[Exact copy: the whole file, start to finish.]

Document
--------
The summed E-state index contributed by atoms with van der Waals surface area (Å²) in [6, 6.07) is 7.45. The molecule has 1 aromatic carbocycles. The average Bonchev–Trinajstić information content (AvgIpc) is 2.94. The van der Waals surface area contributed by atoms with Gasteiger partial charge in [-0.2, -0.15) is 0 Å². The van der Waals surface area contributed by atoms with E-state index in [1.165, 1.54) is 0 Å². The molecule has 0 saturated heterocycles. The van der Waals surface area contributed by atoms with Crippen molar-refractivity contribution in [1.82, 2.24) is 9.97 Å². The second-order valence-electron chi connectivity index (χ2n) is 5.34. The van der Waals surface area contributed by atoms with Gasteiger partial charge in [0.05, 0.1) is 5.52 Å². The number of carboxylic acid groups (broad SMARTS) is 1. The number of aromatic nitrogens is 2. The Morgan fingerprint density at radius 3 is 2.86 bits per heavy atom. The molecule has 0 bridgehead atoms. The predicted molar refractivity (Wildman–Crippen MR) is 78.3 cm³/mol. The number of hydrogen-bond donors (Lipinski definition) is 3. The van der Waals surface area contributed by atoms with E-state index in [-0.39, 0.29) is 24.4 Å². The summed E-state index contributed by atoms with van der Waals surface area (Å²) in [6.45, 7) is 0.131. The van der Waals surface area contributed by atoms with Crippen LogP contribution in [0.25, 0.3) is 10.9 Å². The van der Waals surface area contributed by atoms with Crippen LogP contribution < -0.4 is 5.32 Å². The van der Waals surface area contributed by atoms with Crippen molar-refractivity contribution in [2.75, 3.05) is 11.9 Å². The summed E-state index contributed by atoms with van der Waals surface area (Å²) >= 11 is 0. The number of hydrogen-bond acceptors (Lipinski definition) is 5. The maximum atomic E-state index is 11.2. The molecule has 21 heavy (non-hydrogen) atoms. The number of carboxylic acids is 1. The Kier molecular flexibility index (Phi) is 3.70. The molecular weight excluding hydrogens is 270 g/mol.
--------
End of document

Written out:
The summed E-state index contributed by atoms with van der Waals surface area (Å²) in [6, 6.07) is 7.45. The molecule has 1 aromatic carbocycles. The average Bonchev–Trinajstić information content (AvgIpc) is 2.94. The van der Waals surface area contributed by atoms with Gasteiger partial charge in [-0.2, -0.15) is 0 Å². The van der Waals surface area contributed by atoms with E-state index in [1.165, 1.54) is 0 Å². The molecule has 0 saturated heterocycles. The van der Waals surface area contributed by atoms with Crippen molar-refractivity contribution in [1.82, 2.24) is 9.97 Å². The second-order valence-electron chi connectivity index (χ2n) is 5.34. The van der Waals surface area contributed by atoms with Gasteiger partial charge in [0.05, 0.1) is 5.52 Å². The number of carboxylic acid groups (broad SMARTS) is 1. The number of aromatic nitrogens is 2. The Morgan fingerprint density at radius 3 is 2.86 bits per heavy atom. The molecule has 0 bridgehead atoms. The predicted molar refractivity (Wildman–Crippen MR) is 78.3 cm³/mol. The number of hydrogen-bond donors (Lipinski definition) is 3. The van der Waals surface area contributed by atoms with E-state index in [-0.39, 0.29) is 24.4 Å². The summed E-state index contributed by atoms with van der Waals surface area (Å²) in [6.45, 7) is 0.131. The van der Waals surface area contributed by atoms with Crippen LogP contribution in [0.25, 0.3) is 10.9 Å². The van der Waals surface area contributed by atoms with Crippen LogP contribution < -0.4 is 5.32 Å². The van der Waals surface area contributed by atoms with Crippen molar-refractivity contribution in [2.75, 3.05) is 11.9 Å². The summed E-state index contributed by atoms with van der Waals surface area (Å²) >= 11 is 0. The number of hydrogen-bond acceptors (Lipinski definition) is 5. The maximum atomic E-state index is 11.2. The molecule has 21 heavy (non-hydrogen) atoms. The number of carboxylic acids is 1. The Kier molecular flexibility index (Phi) is 3.70. The molecular weight excluding hydrogens is 270 g/mol.